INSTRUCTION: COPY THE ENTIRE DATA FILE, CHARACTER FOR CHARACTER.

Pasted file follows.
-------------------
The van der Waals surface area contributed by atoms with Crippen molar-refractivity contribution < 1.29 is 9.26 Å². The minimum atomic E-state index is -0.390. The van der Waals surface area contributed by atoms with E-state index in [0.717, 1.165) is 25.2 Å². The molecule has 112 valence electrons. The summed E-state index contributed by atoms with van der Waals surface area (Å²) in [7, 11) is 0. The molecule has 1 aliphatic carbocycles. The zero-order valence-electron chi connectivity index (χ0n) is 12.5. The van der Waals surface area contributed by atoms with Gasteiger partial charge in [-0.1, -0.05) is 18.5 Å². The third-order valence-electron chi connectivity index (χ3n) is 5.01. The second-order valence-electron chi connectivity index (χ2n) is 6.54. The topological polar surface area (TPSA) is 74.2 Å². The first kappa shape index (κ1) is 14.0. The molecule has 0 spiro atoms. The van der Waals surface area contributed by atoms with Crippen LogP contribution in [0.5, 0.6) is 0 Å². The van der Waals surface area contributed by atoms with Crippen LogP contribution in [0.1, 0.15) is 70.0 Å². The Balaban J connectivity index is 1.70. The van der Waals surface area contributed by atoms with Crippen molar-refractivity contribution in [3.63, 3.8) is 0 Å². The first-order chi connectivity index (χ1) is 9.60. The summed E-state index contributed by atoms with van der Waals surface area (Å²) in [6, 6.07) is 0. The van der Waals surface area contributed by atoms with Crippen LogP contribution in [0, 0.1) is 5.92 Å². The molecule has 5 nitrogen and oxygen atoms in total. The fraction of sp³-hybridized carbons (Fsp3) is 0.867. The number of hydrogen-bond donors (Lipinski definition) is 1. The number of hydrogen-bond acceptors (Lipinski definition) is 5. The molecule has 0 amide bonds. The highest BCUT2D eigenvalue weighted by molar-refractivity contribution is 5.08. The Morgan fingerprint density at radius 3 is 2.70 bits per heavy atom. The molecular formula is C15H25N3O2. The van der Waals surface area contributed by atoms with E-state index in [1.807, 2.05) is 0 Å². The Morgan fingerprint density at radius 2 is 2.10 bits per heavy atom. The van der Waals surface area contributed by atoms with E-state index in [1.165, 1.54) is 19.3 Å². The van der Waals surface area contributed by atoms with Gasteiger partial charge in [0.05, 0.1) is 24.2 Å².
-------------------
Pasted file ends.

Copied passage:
The van der Waals surface area contributed by atoms with Crippen molar-refractivity contribution < 1.29 is 9.26 Å². The minimum atomic E-state index is -0.390. The van der Waals surface area contributed by atoms with E-state index in [0.717, 1.165) is 25.2 Å². The molecule has 112 valence electrons. The summed E-state index contributed by atoms with van der Waals surface area (Å²) in [7, 11) is 0. The molecule has 1 aliphatic carbocycles. The zero-order valence-electron chi connectivity index (χ0n) is 12.5. The van der Waals surface area contributed by atoms with Gasteiger partial charge in [-0.1, -0.05) is 18.5 Å². The third-order valence-electron chi connectivity index (χ3n) is 5.01. The second-order valence-electron chi connectivity index (χ2n) is 6.54. The topological polar surface area (TPSA) is 74.2 Å². The first kappa shape index (κ1) is 14.0. The molecule has 0 spiro atoms. The van der Waals surface area contributed by atoms with Crippen LogP contribution in [0.5, 0.6) is 0 Å². The van der Waals surface area contributed by atoms with Crippen LogP contribution in [0.1, 0.15) is 70.0 Å². The Balaban J connectivity index is 1.70. The van der Waals surface area contributed by atoms with Crippen molar-refractivity contribution in [3.63, 3.8) is 0 Å². The first-order chi connectivity index (χ1) is 9.60. The summed E-state index contributed by atoms with van der Waals surface area (Å²) in [6, 6.07) is 0. The van der Waals surface area contributed by atoms with Crippen LogP contribution in [0, 0.1) is 5.92 Å². The molecule has 5 nitrogen and oxygen atoms in total. The fraction of sp³-hybridized carbons (Fsp3) is 0.867. The number of hydrogen-bond donors (Lipinski definition) is 1. The number of hydrogen-bond acceptors (Lipinski definition) is 5. The molecule has 0 amide bonds. The highest BCUT2D eigenvalue weighted by molar-refractivity contribution is 5.08. The Morgan fingerprint density at radius 3 is 2.70 bits per heavy atom. The molecular formula is C15H25N3O2. The van der Waals surface area contributed by atoms with E-state index in [1.807, 2.05) is 0 Å². The Morgan fingerprint density at radius 2 is 2.10 bits per heavy atom. The van der Waals surface area contributed by atoms with E-state index in [1.165, 1.54) is 19.3 Å². The van der Waals surface area contributed by atoms with Gasteiger partial charge in [0.05, 0.1) is 24.2 Å².